Jennifer Weiser

Assistant Professor of Chemical Engineering

Master's Student Thesis Abstracts > Kevin Chen: Electrospun Polymer Scaffold for Carbon Capture

An Investigation into Electrospun Scaffolds Containing Ion-Exchange Resins for Direct Capture of CO2 from Ambient Air

 Co-Advised with Professor Amanda Simson


As climate change becomes more apparent, growing concern over anthropogenic greenhouse gas emissions motivates researchers to develop more effective and efficient technologies for CO2 capture. In particular, carbon capture in ambient air, known as direct air capture, can be used to reduce CO2 emissions from nonlocalized sources. Although there is a significant amount of research on materials for CO2 capture, many of these materials are expensive or difficult to prepare. One class of materials recently applied for CO2 adsorption are ion exchange resins (IERs) that are advantageous due to their high surface area, low cost and ability to be easily regenerated by moisture swing. The IER reacts with water to release captured CO2, potentially performing a lower cost alternative to the standard temperature swing regeneration.

In this work, we investigated an electrospun scaffold of polystyrene, polyethylene oxide and polycaprolactone as a support for a commercial IER to determine whether it can improve its CO2 adsorption behavior. Undoped scaffolds were characterized by infrared spectroscopy (IR), neutron magnetic resonance spectroscopy (NMR), and scanning electron microscopy (SEM) imaging to determine fiber spinnability and diameters. Scaffolds were doped with a commercial A500 IER provided by Purolite and imaged with light microscopy. CO2 adsorption and desorption experiments were performed to verify the improvement from electrospinning at IER weight loadings of 16, 23, 28 and 32% wt using thermogravimetric analysis (TGA) at temperatures ranging from 40 to 70°C.  Electrospun IERs (ES-IERs) had higher CO2 adsorption than the A500 IER at all conditions tested, with adsorption capacities up to 80% higher and adsorption rates up to 126% higher than the baseline IER. Increasing IER loadings resulted in improved CO2 adsorption capacities, with diminishing improvement above weight loadings of 28%.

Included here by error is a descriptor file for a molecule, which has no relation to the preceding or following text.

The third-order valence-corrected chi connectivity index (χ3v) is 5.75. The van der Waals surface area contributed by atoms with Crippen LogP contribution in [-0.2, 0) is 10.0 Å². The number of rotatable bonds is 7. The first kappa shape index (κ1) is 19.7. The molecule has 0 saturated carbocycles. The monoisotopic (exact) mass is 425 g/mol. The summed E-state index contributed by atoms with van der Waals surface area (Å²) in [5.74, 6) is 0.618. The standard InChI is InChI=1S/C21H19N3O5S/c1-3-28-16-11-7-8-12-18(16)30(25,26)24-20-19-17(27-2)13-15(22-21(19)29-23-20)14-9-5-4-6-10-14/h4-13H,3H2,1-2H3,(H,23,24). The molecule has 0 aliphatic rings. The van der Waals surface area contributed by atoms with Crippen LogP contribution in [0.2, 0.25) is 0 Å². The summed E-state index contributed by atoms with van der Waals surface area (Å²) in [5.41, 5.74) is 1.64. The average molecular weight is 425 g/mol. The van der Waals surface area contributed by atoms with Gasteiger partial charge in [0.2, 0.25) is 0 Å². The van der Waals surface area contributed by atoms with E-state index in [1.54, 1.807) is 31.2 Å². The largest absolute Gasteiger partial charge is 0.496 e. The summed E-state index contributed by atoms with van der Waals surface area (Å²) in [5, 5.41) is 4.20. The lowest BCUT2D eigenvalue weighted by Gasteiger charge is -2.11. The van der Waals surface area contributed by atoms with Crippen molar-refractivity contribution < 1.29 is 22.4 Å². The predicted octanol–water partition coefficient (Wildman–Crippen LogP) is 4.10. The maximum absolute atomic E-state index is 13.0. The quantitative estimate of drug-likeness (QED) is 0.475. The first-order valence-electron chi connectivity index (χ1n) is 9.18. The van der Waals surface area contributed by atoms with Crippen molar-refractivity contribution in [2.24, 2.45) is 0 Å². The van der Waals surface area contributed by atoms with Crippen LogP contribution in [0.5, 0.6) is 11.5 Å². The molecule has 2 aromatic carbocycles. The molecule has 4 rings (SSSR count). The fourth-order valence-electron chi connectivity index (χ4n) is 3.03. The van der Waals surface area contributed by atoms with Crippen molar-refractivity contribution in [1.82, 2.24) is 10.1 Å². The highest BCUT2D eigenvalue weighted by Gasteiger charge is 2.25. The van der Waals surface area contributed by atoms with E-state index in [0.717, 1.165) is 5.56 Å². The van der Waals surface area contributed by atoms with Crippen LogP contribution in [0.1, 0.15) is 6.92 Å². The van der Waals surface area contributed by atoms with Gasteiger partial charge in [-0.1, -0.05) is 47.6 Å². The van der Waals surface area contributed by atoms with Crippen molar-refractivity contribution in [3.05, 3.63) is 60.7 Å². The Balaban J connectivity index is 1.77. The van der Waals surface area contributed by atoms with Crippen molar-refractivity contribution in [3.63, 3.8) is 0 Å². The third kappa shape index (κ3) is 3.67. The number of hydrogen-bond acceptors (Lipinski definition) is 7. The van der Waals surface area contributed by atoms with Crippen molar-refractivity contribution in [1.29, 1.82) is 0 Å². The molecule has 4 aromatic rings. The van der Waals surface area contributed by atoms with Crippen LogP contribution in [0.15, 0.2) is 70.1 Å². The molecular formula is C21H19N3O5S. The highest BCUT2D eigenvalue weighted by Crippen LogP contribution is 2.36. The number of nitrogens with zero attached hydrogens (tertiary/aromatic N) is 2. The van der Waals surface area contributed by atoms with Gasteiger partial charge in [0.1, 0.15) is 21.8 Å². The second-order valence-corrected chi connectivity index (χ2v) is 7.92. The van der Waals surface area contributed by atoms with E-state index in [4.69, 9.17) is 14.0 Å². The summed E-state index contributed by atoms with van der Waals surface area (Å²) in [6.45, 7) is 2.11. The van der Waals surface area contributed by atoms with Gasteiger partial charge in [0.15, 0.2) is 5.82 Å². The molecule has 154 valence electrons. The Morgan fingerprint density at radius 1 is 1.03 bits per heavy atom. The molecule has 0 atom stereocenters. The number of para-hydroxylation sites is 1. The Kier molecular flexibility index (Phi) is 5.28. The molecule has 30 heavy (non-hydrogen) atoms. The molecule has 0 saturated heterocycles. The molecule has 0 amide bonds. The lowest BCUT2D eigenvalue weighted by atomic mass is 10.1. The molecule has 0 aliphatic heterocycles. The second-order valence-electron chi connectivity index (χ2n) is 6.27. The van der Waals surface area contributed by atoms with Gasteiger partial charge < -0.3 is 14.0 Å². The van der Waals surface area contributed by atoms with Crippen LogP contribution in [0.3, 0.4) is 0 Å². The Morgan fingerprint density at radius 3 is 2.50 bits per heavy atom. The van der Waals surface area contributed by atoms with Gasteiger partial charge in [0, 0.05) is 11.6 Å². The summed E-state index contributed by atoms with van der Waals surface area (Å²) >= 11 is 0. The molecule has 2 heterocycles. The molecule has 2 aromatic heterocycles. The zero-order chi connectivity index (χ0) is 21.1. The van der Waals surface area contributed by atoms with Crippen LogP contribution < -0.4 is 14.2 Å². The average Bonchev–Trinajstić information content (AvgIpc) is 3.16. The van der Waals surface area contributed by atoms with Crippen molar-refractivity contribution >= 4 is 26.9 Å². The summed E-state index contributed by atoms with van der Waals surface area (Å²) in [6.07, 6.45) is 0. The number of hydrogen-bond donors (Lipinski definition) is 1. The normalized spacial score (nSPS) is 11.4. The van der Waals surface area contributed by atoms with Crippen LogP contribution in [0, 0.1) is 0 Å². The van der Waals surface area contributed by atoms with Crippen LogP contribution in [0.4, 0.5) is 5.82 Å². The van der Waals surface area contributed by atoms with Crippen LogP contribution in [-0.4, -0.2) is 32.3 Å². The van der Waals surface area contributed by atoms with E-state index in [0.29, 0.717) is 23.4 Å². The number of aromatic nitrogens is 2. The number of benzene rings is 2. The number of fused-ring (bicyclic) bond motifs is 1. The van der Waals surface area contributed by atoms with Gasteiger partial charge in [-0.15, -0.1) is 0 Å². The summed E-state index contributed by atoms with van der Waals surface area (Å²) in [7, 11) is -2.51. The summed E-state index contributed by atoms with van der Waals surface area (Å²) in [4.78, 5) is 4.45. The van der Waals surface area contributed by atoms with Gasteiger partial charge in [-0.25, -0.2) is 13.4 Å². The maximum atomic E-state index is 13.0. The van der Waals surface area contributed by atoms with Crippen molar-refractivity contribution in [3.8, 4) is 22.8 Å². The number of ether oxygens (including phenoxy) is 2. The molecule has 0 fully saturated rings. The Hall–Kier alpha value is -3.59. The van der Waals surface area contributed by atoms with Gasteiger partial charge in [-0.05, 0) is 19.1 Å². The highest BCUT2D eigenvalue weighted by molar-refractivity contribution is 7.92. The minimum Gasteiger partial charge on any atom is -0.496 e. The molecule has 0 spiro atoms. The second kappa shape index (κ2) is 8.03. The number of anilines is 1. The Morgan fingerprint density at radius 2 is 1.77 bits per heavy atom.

Data was fit to several kinetic models and by minimizing least squares it was found that the Avrami’s fractional kinetic model, with nA = 1.24-1.30 for the A500 IER and nA = 1.41-1.82 for the ES-IER, was the best fit. This indicates that the A500 IER and ES-IER have similar adsorption growth and mechanisms, with nA values between 1 and 2. Activation energies were determined to be -1.06 kJ/mol for the IER and -7.87 kJ/mol for the ES-IER. The improved performance of ES-IERs present a promising material for carbon capture, that offers opportunities for energy and cost savings as the rates and capacities for carbon capture are improved with electrospinning.